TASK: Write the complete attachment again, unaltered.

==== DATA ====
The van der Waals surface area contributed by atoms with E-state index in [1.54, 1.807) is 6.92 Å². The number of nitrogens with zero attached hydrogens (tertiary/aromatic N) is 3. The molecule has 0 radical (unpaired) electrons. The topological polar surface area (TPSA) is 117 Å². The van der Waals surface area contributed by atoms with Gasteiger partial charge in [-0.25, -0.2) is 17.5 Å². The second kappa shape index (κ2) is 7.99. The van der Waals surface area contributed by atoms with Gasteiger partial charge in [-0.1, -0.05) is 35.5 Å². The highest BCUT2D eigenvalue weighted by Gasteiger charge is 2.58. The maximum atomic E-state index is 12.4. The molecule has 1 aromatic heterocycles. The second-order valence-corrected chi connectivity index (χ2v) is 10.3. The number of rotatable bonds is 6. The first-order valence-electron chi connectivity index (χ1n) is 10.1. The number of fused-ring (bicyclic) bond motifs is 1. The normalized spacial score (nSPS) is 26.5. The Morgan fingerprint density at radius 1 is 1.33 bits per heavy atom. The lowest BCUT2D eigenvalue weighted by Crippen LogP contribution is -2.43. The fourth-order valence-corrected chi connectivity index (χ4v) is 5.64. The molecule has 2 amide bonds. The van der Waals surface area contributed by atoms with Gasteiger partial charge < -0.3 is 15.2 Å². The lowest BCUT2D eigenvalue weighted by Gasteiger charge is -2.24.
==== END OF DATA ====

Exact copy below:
The van der Waals surface area contributed by atoms with E-state index in [1.54, 1.807) is 6.92 Å². The number of nitrogens with zero attached hydrogens (tertiary/aromatic N) is 3. The molecule has 0 radical (unpaired) electrons. The topological polar surface area (TPSA) is 117 Å². The van der Waals surface area contributed by atoms with Gasteiger partial charge in [-0.25, -0.2) is 17.5 Å². The second kappa shape index (κ2) is 7.99. The van der Waals surface area contributed by atoms with Gasteiger partial charge in [-0.1, -0.05) is 35.5 Å². The highest BCUT2D eigenvalue weighted by Gasteiger charge is 2.58. The maximum atomic E-state index is 12.4. The molecule has 1 aromatic heterocycles. The second-order valence-corrected chi connectivity index (χ2v) is 10.3. The number of rotatable bonds is 6. The first-order valence-electron chi connectivity index (χ1n) is 10.1. The number of fused-ring (bicyclic) bond motifs is 1. The normalized spacial score (nSPS) is 26.5. The Morgan fingerprint density at radius 1 is 1.33 bits per heavy atom. The lowest BCUT2D eigenvalue weighted by Crippen LogP contribution is -2.43. The fourth-order valence-corrected chi connectivity index (χ4v) is 5.64. The molecule has 2 amide bonds. The van der Waals surface area contributed by atoms with Gasteiger partial charge < -0.3 is 15.2 Å². The lowest BCUT2D eigenvalue weighted by Gasteiger charge is -2.24.